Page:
Fruits upcastedVariable = new Apple() // upcasting (implicit casting)
        Apple downcastedVariable = (Apple) upcastedVariable // downcasting (explicit casting)
    }
}
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Here upcastedVariable can be downcasted into Apple because, even though upcastedVariable is Fruit type, it refers to an object of the Apple class.

class Fruits {} // parent class
class Apple extends Fruits {} // child class

// My main class
class MyMainClass {
    public static void main(String[] args) {
        Fruits myVariable = new Fruits()
        Apple downcastedVariable = (Apple) myVariable // throws an error
    }
}
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But in the above example, myVariable is Fruit type as well as it refers to a Fruit object. Therefore when we downcast into the Apple type it will throw an error.

// parent class
class Bank {
    public float getInterestRate() {
        return 0
    }
}

// child class - 1
class AwesomeBank extends Bank {
    public float getInterestRate() { // superclass's method is overridden
        return 8.4;
    }
}

// child class - 2
class SuperBank extends Bank {
    public float getInterestRate() { // superclass's method is overridden
        return 9.6;
    }
}

// child class - 3
class GovernmentBank extends Bank {} // superclass's method is not overridden

// My main class
class MyMainClass {
    public static void main(String[] args) {
        Bank b = new Bank()
        System.out.println(b.getInterestRate());
        b = new AwesomeBank() // upcasting
        System.out.println(b.getInterestRate());
        b = new SuperBank() // upcasting
        System.out.println(b.getInterestRate());
        b = new GovernmentBank() // upcasting
        System.out.println(b.getInterestRate());
    }
}
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The result will be

0
8.4
9.6
0
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Since in AwesomeBank class the getInterestRate() method is not overridden, the method in the parent class will be called in the run-time.

Abstraction

What is abstraction?

Hiding certain details and showing only the essential information to the user. In other words, identifying only the required characteristics of an object ignoring the irrelevant details.

What is an example of abstraction in the real word?

With an ATM, we can perform operations like cash withdrawal, money transfer, balance checks, etc. But we can't know the internal details about those operations, how they operate or likewise.

How to achieve abstraction in Java?

Using either an abstract class or an interface

Abstract class

What is an abstract class?

A class contains both abstract and regular methods.

What is an abstract method?

A method without a body (i.e. no implementation). The implementation is provided by the subclass that inherits the abstract class

// abstract class
abstract class Animal {
    public abstract void animalSound(); // abstract method
    public void sleep() {
        System.out.println("Zzzzzz!")
    }
}
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Remarks

  • abstract keyword is a non-access modifier, used for classes and methods.
  • You don't have to implement (override) all methods of an abstract class. But you must implement all the abstract methods in it.
  • You cannot create objects from an abstract class
  • To access an abstract class you have to inherit (extend) it from another class
  • Fields in an abstract class should not have to be public, static, and final
  • You can have public, private or protected methods
// abstract class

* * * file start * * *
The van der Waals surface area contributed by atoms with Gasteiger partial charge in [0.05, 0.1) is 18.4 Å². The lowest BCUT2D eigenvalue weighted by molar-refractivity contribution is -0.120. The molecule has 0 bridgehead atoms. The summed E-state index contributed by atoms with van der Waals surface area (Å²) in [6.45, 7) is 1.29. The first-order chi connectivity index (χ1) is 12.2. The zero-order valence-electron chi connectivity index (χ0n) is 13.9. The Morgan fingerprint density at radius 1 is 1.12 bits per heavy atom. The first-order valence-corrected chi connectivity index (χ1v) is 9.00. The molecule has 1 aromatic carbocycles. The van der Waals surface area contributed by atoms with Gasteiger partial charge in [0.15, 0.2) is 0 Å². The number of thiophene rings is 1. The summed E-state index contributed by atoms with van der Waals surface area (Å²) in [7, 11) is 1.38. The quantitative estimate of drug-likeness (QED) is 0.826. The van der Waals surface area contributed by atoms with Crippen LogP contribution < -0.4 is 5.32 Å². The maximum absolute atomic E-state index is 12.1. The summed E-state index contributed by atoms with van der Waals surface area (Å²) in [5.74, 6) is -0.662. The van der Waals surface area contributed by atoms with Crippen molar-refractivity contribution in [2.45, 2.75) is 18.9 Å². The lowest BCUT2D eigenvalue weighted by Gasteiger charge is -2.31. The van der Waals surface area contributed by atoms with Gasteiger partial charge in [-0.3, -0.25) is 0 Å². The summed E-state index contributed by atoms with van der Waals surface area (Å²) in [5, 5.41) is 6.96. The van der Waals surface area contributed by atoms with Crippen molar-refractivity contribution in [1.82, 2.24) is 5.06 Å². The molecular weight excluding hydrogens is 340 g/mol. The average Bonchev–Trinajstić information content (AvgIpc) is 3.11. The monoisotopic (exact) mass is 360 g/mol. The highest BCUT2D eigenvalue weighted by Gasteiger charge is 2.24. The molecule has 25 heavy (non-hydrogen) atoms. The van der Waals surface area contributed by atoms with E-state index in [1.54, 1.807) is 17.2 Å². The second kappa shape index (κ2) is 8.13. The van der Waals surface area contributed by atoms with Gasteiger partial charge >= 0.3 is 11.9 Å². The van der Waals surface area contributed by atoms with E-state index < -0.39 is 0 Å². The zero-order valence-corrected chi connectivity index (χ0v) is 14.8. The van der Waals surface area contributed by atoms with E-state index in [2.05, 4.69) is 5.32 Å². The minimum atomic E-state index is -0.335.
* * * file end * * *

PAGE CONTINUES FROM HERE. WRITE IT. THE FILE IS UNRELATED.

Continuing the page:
abstract class Animal {
    public abstract void animalSound(); // abstract method
    public void sleep() {
        System.out.println("Zzzzzz!")
    }
}

// subclass (inherits the abstract class)
class Pig extends Animal {
    public void AnimalSound() { // body of the abstract method is provided here
        System.out.println("Wee Wee!");
    }
}

// My main class
class MyMainClass {
    public static void main(String[] args) {
        Pig myPig = new Pig(); // create a Pig object
        myPig.animalSound();
        myPig.sleep();
    }
}
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The results will be

Wee Wee!
Zzzzzz!
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Why use Abstract classes?

To have some methods to implement later. If you don't use an abstract class, you have to implement the AnimalSound() method in the Animal class even if you inherit it from another class.

Interface

What is an interface?

A completely abstract class. In other words, all the methods in an interface should not have a body.

// interface
interface Animal {
    public void animalSound(); // interface method
    public void sleep(); // interface method
}
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Remarks

  • You cannot create objects from an interface.
  • To access an interface you have to implement (kinda like inherit) it from another class.
  • You must override all the methods in an interface from a subclass.
  • All the fields in an interface are public, static, and final.
  • All the methods are public
// interface
interface Animal {
    public void animalSound(); // interface method
    public void sleep(); // interface method
}

// subclass (implemets the abstract class)
class Cat implements Animal {
    public void AnimalSound() { // body of the interface method is provided here
        System.out.println("Meow!");
    }
    public void sleep() { // body of the interface method is provided here
        System.out.println("Purrrrr!");
    }

}

// My main class
class MyMainClass {
    public static void main(String[] args) {
        Cat myCat = new Cat(); // create a Cat object
        myCat.animalSound();
        myCat.sleep();
    }
}
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The results will be

Meow!
Purrrrr!
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Why use Interfaces?

  • To specify the behavior of a particular data
  • To achieve multiple inheritance.

Java doesn't support multiple inheritances. ( You can only inherit from a single superclass.) However, it can be achieved using interfaces.